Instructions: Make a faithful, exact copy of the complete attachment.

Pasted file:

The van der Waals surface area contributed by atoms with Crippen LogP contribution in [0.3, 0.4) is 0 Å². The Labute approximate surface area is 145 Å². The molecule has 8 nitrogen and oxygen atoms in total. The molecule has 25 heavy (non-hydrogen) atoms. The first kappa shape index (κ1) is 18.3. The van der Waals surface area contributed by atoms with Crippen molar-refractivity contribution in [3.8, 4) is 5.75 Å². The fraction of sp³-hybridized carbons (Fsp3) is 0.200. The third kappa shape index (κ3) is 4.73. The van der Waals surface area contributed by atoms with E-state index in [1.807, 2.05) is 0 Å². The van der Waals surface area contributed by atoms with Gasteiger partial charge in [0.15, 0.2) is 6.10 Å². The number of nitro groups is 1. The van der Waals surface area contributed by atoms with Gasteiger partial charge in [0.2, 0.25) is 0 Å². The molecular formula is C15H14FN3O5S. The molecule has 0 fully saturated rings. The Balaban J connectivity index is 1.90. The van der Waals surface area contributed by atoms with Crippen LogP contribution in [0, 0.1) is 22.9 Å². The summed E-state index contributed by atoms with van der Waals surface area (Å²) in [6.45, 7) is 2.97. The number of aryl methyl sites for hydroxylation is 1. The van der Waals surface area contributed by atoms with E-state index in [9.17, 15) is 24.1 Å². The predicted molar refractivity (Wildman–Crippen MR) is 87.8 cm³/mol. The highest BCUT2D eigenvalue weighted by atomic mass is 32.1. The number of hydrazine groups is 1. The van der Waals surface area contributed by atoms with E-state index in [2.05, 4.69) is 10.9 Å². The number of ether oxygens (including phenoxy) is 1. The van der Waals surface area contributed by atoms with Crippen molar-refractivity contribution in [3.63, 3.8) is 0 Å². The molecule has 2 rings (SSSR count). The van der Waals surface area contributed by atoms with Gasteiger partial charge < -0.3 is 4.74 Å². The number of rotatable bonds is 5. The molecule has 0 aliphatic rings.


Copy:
The van der Waals surface area contributed by atoms with Crippen LogP contribution in [0.3, 0.4) is 0 Å². The Labute approximate surface area is 145 Å². The molecule has 8 nitrogen and oxygen atoms in total. The molecule has 25 heavy (non-hydrogen) atoms. The first kappa shape index (κ1) is 18.3. The van der Waals surface area contributed by atoms with Crippen molar-refractivity contribution in [3.8, 4) is 5.75 Å². The fraction of sp³-hybridized carbons (Fsp3) is 0.200. The third kappa shape index (κ3) is 4.73. The van der Waals surface area contributed by atoms with E-state index in [1.807, 2.05) is 0 Å². The van der Waals surface area contributed by atoms with Gasteiger partial charge in [0.15, 0.2) is 6.10 Å². The number of nitro groups is 1. The van der Waals surface area contributed by atoms with Gasteiger partial charge in [0.2, 0.25) is 0 Å². The molecular formula is C15H14FN3O5S. The molecule has 0 fully saturated rings. The Balaban J connectivity index is 1.90. The van der Waals surface area contributed by atoms with Crippen LogP contribution in [0, 0.1) is 22.9 Å². The summed E-state index contributed by atoms with van der Waals surface area (Å²) in [6.45, 7) is 2.97. The number of aryl methyl sites for hydroxylation is 1. The van der Waals surface area contributed by atoms with E-state index in [9.17, 15) is 24.1 Å². The predicted molar refractivity (Wildman–Crippen MR) is 87.8 cm³/mol. The highest BCUT2D eigenvalue weighted by atomic mass is 32.1. The number of hydrazine groups is 1. The van der Waals surface area contributed by atoms with E-state index in [2.05, 4.69) is 10.9 Å². The number of ether oxygens (including phenoxy) is 1. The van der Waals surface area contributed by atoms with Crippen molar-refractivity contribution in [3.63, 3.8) is 0 Å². The molecule has 2 rings (SSSR count). The van der Waals surface area contributed by atoms with Gasteiger partial charge < -0.3 is 4.74 Å². The number of rotatable bonds is 5. The molecule has 0 aliphatic rings.